The Australian Defence Forces (ADF) just became more lethal after the United States government greenlit the sale of long-range guided missiles and their supporting equipment.
The sale, which is estimated to cost the federal government around $750 million (US$506 million), will see Australia acquire up to 63 of the U.S. new medium-range air-to-ground Advanced Anti-Radiation Guided Missiles-Extended Range (AARGM-ERs), and up to 20 AARGM-ER Captive Air Training Missiles (CATMs).
Additionally, the acquisition will also include AGM-88G Advanced Anti-Radiation Guided Missile-Extended Range Dummy Air Training Missiles, containers, component parts and support equipment, repair of repairables; software, publications, training, transportation, U.S. Government and contractor engineering support; and other related elements of logistical and program support.
The United States Defence Security Co-operation Agency (DSCA) said its determination to approve the sale supported the foreign policy and national security objectives of the United States.
“Australia is one of our most important allies in the Western Pacific. The strategic location of this political and economic power contributes significantly to ensuring peace and economic stability in the region. It is vital to the U.S. national interest to assist our ally in developing and maintaining a strong and ready self-defense capability,” DSCA said in the media release on Feb. 27.
The agency also noted that the sale would improve Australia’s capability to meet current and future threats by suppressing and destroying land or sea-based radar emitters associated with enemy air defences.
“This capability denies the adversary the use of its air defense systems, thereby improving the survivability of Australia’s tactical aircraft,” they said.
The acquisition will have no effect on the U.S. defence capabilities, and the DSCA noted Australia would have no difficulty absorbing this equipment into its armed forces.
Acquisition Part of Australia’s New Defence Strategy
The acquisition comes as Australia moves to adapt its defence strategy to meet the growing challenges in the Indo-Pacific region.
Defence Minister Richard Marles outlined in a speech on Feb. 27 that Australia could no longer rely on its geography to protect it from those who wish to do it harm.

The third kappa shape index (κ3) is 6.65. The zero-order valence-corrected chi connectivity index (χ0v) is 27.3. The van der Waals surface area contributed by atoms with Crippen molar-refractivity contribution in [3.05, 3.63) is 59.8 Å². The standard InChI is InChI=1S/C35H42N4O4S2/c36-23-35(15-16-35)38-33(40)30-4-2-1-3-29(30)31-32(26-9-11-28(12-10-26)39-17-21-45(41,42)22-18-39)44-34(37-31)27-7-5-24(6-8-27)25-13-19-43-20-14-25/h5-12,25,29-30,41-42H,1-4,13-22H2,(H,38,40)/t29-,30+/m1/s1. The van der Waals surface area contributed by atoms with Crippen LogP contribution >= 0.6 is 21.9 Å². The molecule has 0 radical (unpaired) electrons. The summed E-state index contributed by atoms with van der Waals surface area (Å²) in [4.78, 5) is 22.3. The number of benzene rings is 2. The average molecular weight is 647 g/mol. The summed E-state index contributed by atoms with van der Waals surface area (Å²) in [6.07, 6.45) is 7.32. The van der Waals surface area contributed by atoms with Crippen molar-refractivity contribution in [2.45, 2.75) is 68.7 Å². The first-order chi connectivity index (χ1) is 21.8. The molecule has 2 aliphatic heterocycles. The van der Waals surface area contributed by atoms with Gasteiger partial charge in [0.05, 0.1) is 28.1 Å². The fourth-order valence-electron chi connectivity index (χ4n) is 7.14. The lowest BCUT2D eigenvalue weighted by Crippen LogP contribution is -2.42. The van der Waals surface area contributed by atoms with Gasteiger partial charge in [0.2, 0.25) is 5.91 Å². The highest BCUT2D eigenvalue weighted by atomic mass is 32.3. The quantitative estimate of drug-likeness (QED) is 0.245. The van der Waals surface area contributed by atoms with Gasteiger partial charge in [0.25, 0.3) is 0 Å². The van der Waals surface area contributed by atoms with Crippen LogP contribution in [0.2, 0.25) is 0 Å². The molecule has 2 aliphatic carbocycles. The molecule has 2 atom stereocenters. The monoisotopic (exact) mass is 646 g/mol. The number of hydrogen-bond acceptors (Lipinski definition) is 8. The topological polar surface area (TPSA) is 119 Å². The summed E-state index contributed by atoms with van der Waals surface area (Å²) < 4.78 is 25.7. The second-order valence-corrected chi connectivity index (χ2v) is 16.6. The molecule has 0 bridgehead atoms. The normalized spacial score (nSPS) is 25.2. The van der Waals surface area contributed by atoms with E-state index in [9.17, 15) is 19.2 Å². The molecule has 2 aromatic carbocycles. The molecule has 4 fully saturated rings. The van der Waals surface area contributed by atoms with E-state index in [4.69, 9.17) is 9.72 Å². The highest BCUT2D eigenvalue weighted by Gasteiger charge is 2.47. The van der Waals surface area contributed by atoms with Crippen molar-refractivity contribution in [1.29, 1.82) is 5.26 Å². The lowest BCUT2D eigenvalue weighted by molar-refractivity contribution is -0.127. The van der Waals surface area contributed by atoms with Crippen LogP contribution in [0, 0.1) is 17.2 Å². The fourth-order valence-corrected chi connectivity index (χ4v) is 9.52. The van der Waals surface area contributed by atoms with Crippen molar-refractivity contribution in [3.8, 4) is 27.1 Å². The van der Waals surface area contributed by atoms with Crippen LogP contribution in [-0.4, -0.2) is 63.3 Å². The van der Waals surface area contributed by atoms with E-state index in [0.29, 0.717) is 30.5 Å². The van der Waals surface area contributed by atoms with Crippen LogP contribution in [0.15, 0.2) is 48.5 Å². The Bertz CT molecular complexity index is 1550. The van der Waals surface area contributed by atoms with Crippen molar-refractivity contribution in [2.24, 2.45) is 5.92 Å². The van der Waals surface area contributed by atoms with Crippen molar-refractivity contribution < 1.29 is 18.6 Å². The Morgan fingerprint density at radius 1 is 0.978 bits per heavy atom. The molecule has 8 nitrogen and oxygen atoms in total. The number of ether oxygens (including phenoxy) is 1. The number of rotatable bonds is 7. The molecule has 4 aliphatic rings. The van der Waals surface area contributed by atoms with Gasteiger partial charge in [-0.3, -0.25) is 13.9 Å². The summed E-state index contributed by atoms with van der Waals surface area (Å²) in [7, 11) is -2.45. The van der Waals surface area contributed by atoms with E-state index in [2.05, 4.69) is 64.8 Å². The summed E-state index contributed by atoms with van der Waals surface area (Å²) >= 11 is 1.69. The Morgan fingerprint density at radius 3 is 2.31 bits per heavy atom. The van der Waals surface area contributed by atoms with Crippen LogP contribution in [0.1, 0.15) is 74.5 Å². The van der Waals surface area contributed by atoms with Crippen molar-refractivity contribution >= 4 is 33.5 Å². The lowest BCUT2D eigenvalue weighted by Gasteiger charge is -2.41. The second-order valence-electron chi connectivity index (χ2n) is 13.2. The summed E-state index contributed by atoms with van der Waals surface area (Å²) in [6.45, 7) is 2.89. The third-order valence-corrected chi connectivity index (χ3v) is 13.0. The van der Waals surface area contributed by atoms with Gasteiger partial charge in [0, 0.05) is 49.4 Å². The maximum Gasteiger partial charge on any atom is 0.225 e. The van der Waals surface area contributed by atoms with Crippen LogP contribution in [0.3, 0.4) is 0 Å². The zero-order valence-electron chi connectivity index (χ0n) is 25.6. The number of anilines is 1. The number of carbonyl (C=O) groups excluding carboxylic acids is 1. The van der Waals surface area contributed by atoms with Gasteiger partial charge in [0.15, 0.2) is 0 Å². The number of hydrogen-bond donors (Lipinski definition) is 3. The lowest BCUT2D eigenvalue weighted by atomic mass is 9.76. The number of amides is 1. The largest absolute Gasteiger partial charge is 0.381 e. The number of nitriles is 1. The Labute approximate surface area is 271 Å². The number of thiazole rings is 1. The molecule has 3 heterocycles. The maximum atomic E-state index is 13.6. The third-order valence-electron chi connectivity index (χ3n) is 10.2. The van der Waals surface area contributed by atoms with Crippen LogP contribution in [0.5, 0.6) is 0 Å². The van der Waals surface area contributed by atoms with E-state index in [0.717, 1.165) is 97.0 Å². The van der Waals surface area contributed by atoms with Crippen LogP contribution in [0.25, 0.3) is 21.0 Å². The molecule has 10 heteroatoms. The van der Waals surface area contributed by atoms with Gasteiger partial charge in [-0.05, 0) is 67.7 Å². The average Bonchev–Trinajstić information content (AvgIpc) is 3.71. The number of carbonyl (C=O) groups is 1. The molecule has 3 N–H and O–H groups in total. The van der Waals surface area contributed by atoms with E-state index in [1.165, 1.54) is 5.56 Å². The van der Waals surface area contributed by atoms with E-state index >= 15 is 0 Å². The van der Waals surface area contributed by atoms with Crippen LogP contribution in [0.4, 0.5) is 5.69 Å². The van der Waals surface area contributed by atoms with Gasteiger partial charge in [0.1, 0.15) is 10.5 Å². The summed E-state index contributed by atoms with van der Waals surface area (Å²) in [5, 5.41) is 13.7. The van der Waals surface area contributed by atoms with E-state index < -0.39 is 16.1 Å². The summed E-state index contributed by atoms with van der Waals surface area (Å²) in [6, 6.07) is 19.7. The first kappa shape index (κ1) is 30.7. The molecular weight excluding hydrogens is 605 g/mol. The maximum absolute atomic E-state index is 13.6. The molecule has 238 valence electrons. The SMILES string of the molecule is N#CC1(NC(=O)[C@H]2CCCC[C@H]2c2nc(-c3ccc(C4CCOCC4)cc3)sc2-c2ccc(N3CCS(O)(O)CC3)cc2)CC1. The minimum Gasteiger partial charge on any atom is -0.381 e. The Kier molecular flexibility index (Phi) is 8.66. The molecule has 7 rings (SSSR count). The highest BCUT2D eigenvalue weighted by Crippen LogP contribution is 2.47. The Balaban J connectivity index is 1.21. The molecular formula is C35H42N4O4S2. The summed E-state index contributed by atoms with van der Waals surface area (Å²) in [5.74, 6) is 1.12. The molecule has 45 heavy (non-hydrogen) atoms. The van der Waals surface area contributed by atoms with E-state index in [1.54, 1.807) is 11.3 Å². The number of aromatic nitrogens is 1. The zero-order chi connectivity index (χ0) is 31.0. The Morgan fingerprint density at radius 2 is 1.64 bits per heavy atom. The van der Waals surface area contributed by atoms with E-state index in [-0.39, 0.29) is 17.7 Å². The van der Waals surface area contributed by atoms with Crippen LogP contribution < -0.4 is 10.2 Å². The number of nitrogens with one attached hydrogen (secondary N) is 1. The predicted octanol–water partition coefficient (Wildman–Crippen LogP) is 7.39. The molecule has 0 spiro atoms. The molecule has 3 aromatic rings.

“Today we face a range of threats–including longer-range missiles and hypersonics and cyber-attacks–which render our geographic advantages far less relevant,” he said.
“The result of all this is that any adversary meaning to do us harm can inflict an enormous amount of damage on Australia without ever having to enter our territorial waters or our air space.”
He said that it was fundamentally now important for Australia to now be able to hold any potential adversaries much further from our shores.
“Fundamental to a step up in Australia’s defence capability is deterrence so that no state will ever conclude the benefits of conflict outweigh the risks,” he said.
“We must invest in targeted capabilities for our ADF which provide for impactful projection and to be able to do this through the full spectrum of proportionate response. And this strategic posture is the idea which is at the heart of the DSR.”
The Defence Strategic Review (DSR) is set to be released in April.
China Driving the Military Build-Up in Indo-Pacific
Marles noted that Beijing was the reason behind the uncertainty in the region.
“In the Indo-Pacific, China is driving the largest conventional military build-up we’ve seen anywhere in the world since the Second World War. And much of this build-up is opaque,” he said.
“As such, it has never been more important for Australia to employ sober, responsible and clear-eyed statecraft.”
Australia is not the only nation choosing to beef up its military with the Assistant Secretary of Defense for Indo-Pacific Security Affairs Ely Ratner telling the Washington Post on Feb. 20 that proactive actions taken by countries like China, North Korea, and Russia are causing the United States and its closest allies in the Indo-Pacific to ramp up military capabilities and deepen their cooperation.
“They’re bolstering their own defences, they’re looking to strengthen their alliances and partnerships with the United States in particular, and they’re reaching out to each other,” Ratner said. “All of these things are happening at once.”
Meanwhile, Australia’s military ramp-up is about to get larger as the federal government moves, along with the UK and the U.S., to announce its pathway to obtaining nuclear submarines in the coming weeks.